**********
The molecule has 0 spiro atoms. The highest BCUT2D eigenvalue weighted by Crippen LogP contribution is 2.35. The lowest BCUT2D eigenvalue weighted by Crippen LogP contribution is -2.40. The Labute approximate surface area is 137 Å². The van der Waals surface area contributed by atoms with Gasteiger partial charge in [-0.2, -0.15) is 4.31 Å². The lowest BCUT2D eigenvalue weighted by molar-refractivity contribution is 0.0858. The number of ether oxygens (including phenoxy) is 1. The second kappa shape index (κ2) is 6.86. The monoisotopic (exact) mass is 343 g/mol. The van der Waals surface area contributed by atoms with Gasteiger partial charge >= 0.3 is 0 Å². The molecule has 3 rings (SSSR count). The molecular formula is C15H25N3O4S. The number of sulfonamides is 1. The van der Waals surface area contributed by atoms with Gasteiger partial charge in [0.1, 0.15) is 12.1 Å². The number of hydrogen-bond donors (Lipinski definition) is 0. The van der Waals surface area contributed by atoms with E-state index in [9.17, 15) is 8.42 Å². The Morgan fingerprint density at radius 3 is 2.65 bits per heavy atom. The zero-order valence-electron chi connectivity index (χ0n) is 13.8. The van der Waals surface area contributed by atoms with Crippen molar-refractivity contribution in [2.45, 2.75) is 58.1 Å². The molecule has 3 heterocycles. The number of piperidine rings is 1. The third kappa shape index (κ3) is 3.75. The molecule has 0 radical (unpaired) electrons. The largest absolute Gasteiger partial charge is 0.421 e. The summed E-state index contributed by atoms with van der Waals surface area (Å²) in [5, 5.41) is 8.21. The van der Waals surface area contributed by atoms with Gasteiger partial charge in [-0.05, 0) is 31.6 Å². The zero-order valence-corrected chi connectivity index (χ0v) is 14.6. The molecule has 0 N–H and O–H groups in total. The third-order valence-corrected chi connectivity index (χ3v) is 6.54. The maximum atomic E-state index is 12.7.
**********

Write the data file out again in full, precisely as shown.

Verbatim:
The molecule has 0 spiro atoms. The highest BCUT2D eigenvalue weighted by Crippen LogP contribution is 2.35. The lowest BCUT2D eigenvalue weighted by Crippen LogP contribution is -2.40. The Labute approximate surface area is 137 Å². The van der Waals surface area contributed by atoms with Gasteiger partial charge in [-0.2, -0.15) is 4.31 Å². The lowest BCUT2D eigenvalue weighted by molar-refractivity contribution is 0.0858. The number of ether oxygens (including phenoxy) is 1. The second kappa shape index (κ2) is 6.86. The monoisotopic (exact) mass is 343 g/mol. The van der Waals surface area contributed by atoms with Gasteiger partial charge >= 0.3 is 0 Å². The molecule has 3 rings (SSSR count). The molecular formula is C15H25N3O4S. The number of sulfonamides is 1. The van der Waals surface area contributed by atoms with Gasteiger partial charge in [0.1, 0.15) is 12.1 Å². The number of hydrogen-bond donors (Lipinski definition) is 0. The van der Waals surface area contributed by atoms with E-state index in [9.17, 15) is 8.42 Å². The Morgan fingerprint density at radius 3 is 2.65 bits per heavy atom. The zero-order valence-electron chi connectivity index (χ0n) is 13.8. The van der Waals surface area contributed by atoms with Crippen molar-refractivity contribution in [2.45, 2.75) is 58.1 Å². The molecule has 3 heterocycles. The number of piperidine rings is 1. The third kappa shape index (κ3) is 3.75. The molecule has 0 radical (unpaired) electrons. The largest absolute Gasteiger partial charge is 0.421 e. The summed E-state index contributed by atoms with van der Waals surface area (Å²) in [5, 5.41) is 8.21. The van der Waals surface area contributed by atoms with Gasteiger partial charge in [-0.05, 0) is 31.6 Å². The zero-order valence-corrected chi connectivity index (χ0v) is 14.6. The molecule has 0 N–H and O–H groups in total. The third-order valence-corrected chi connectivity index (χ3v) is 6.54. The maximum atomic E-state index is 12.7.